What does it say when a company traditionally ensconced in audio and data services makes a play to acquire full-fledge connected car services? Not just that in-vehicle infotainment remains serious business, but that we could be seeing the foundation of perhaps a more connected lifestyle ahead.

This week’s announcement from Sirius XM that it has entered into a definitive agreement to acquire the connected vehicle services business of Agero, Inc., for $530 million in cash, might seem like just another round in the acquisition merry-go-round, but I think it opens the door to examining how cars will connect to more parts of our lives in the years ahead.

On the surface, I call it a no-brainer for Sirius XM to make this strategic move into in-vehicle services. It already has a rather firmly established footprint into vehicles from every major carmaker, with the company saying its audio entertainment and data services are currently available in more than 50 million vehicles. 

No doubt the purchase of connected-vehicle services of Agero, which includes safety, security, and convenience services, extends that Sirius XM footprint to such brands as Acura, BMW, Honda, Hyundai, Infiniti, Lexus, Nissan, and Toyota (Agero says it works with 70% of top automakers in the United States). But one interesting aspect that jumped out at me was the fact Agero also works with nearly all the top automotive insurance carriers in the United States. This opens the door for some pretty interesting services, perhaps related to UBI (usage-based insurance) or driver-safety programs.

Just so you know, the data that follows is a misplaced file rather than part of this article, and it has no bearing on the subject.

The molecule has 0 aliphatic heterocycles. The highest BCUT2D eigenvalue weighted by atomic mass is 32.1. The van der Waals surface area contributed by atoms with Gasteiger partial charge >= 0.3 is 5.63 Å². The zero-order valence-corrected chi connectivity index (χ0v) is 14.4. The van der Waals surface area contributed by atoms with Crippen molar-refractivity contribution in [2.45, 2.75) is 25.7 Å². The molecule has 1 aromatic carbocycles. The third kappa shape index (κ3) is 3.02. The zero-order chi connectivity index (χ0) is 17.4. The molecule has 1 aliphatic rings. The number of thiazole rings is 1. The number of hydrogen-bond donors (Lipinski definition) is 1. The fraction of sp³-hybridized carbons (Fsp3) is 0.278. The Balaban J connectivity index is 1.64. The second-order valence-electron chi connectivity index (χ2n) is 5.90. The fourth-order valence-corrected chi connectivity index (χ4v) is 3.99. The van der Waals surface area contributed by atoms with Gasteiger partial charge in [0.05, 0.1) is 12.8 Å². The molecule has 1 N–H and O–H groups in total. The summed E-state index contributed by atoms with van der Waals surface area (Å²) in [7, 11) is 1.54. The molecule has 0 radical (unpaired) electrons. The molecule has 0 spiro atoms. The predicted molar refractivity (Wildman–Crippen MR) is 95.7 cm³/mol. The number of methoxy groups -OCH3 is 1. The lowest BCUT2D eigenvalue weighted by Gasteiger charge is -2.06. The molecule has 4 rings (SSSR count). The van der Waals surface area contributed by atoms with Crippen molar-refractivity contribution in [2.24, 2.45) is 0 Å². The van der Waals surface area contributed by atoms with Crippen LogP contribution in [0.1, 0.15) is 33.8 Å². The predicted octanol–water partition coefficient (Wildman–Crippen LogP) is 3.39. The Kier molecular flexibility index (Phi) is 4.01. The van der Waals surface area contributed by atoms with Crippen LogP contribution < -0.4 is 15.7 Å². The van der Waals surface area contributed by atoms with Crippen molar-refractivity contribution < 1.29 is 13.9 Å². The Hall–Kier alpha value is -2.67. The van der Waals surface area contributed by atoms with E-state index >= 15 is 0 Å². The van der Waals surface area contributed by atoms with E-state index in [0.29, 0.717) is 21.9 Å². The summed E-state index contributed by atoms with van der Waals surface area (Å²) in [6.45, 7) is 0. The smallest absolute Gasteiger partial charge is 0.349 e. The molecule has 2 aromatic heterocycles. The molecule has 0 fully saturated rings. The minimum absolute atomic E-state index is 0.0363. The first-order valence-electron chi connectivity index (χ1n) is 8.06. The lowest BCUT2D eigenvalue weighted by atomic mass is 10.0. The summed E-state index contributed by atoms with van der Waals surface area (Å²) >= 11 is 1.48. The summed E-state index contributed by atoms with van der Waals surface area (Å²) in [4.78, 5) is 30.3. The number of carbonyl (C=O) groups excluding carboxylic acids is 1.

Another interesting little nuance that could still be under wraps is how Sirius XM may have some bigger plans for the home. Agero seems to already be thinking that the car is the center point of our daily lives, and this interesting video from the company depicts a scenario in which data flows seamlessly through all aspects of our lives, from home to car to even retail via POS (point-of-sale) transactions. Check it out. To that point, Sirius XM is most commonly associated with the car, but offers products for the home and even on-the-go, so maybe this idea isn’t too far off base.

The analysts are buzzing about the deal. In a report from Strategy Analytics, analyst Roger Lanctot raises the point about a challenge he sees for Sirius XM to leverage its content and customer relationship assets to build a new LTE-based value proposition capable of transitioning to a global platform.
In a statement, Jim Meyer, CEO of Sirius XM, states the transaction accelerates his company’s development in architecture supporting connected vehicle services, as well as the ability to provide services over both satellite and cellular networks.

Both statements address network considerations and opportunities related to the deal. While this is strictly a telematics deal on the surface, there is no telling what could come in the future. I like when companies have bigger visions for this connected world, and this deal certainly caught my attention in that regard.

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